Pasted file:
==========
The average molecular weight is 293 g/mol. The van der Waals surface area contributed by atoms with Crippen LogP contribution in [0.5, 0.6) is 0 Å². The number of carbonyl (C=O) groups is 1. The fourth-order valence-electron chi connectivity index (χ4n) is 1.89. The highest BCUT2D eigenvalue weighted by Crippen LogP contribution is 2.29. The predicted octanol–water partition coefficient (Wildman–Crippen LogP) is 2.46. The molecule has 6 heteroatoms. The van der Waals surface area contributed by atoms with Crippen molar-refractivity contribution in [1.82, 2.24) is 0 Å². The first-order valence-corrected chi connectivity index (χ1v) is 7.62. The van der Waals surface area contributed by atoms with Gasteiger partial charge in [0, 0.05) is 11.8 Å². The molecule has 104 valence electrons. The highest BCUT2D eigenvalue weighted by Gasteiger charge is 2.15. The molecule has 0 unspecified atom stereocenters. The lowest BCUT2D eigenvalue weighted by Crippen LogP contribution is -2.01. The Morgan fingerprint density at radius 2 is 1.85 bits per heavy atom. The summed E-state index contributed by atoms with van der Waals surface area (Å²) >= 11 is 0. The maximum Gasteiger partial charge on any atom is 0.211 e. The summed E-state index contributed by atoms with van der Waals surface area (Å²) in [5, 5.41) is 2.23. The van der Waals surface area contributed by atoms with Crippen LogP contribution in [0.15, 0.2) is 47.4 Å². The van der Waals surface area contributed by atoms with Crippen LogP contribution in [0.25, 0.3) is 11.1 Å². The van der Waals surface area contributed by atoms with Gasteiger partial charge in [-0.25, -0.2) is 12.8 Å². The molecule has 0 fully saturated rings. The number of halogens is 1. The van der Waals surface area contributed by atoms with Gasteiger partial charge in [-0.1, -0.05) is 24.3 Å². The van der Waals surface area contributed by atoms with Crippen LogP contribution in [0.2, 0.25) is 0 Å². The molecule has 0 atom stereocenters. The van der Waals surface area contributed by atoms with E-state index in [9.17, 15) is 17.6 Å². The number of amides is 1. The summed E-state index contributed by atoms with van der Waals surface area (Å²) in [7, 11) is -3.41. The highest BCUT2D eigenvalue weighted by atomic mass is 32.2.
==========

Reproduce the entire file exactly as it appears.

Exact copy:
The average molecular weight is 293 g/mol. The van der Waals surface area contributed by atoms with Crippen LogP contribution in [0.5, 0.6) is 0 Å². The number of carbonyl (C=O) groups is 1. The fourth-order valence-electron chi connectivity index (χ4n) is 1.89. The highest BCUT2D eigenvalue weighted by Crippen LogP contribution is 2.29. The predicted octanol–water partition coefficient (Wildman–Crippen LogP) is 2.46. The molecule has 6 heteroatoms. The van der Waals surface area contributed by atoms with Crippen molar-refractivity contribution in [1.82, 2.24) is 0 Å². The first-order valence-corrected chi connectivity index (χ1v) is 7.62. The van der Waals surface area contributed by atoms with Gasteiger partial charge in [0, 0.05) is 11.8 Å². The molecule has 104 valence electrons. The highest BCUT2D eigenvalue weighted by Gasteiger charge is 2.15. The molecule has 0 unspecified atom stereocenters. The lowest BCUT2D eigenvalue weighted by Crippen LogP contribution is -2.01. The Morgan fingerprint density at radius 2 is 1.85 bits per heavy atom. The summed E-state index contributed by atoms with van der Waals surface area (Å²) >= 11 is 0. The maximum Gasteiger partial charge on any atom is 0.211 e. The summed E-state index contributed by atoms with van der Waals surface area (Å²) in [5, 5.41) is 2.23. The van der Waals surface area contributed by atoms with Crippen LogP contribution in [0.15, 0.2) is 47.4 Å². The van der Waals surface area contributed by atoms with Crippen LogP contribution in [0.25, 0.3) is 11.1 Å². The van der Waals surface area contributed by atoms with Gasteiger partial charge in [-0.25, -0.2) is 12.8 Å². The molecule has 0 fully saturated rings. The number of halogens is 1. The van der Waals surface area contributed by atoms with Gasteiger partial charge in [-0.1, -0.05) is 24.3 Å². The van der Waals surface area contributed by atoms with Crippen LogP contribution in [0.2, 0.25) is 0 Å². The molecule has 0 atom stereocenters. The van der Waals surface area contributed by atoms with E-state index in [9.17, 15) is 17.6 Å². The number of amides is 1. The summed E-state index contributed by atoms with van der Waals surface area (Å²) in [7, 11) is -3.41. The highest BCUT2D eigenvalue weighted by atomic mass is 32.2.